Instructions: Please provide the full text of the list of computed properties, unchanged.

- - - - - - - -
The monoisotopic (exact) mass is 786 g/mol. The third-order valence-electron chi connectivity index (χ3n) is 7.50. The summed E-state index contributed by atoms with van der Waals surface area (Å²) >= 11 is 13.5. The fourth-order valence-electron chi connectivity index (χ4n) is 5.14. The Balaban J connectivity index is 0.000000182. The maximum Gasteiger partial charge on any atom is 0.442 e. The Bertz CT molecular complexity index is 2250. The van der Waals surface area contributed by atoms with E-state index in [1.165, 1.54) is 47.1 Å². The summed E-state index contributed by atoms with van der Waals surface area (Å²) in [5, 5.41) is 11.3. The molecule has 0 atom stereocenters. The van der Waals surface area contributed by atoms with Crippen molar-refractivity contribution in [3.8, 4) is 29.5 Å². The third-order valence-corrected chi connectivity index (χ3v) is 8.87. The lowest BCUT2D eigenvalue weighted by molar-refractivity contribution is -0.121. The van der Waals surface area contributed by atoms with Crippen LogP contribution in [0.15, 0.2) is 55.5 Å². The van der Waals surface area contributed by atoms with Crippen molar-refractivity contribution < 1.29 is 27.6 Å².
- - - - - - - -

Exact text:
The monoisotopic (exact) mass is 786 g/mol. The third-order valence-electron chi connectivity index (χ3n) is 7.50. The summed E-state index contributed by atoms with van der Waals surface area (Å²) >= 11 is 13.5. The fourth-order valence-electron chi connectivity index (χ4n) is 5.14. The Balaban J connectivity index is 0.000000182. The maximum Gasteiger partial charge on any atom is 0.442 e. The Bertz CT molecular complexity index is 2250. The van der Waals surface area contributed by atoms with E-state index in [1.165, 1.54) is 47.1 Å². The summed E-state index contributed by atoms with van der Waals surface area (Å²) in [5, 5.41) is 11.3. The molecule has 0 atom stereocenters. The van der Waals surface area contributed by atoms with Crippen molar-refractivity contribution in [3.8, 4) is 29.5 Å². The third-order valence-corrected chi connectivity index (χ3v) is 8.87. The lowest BCUT2D eigenvalue weighted by molar-refractivity contribution is -0.121. The van der Waals surface area contributed by atoms with Crippen LogP contribution in [0.15, 0.2) is 55.5 Å². The van der Waals surface area contributed by atoms with Crippen molar-refractivity contribution < 1.29 is 27.6 Å².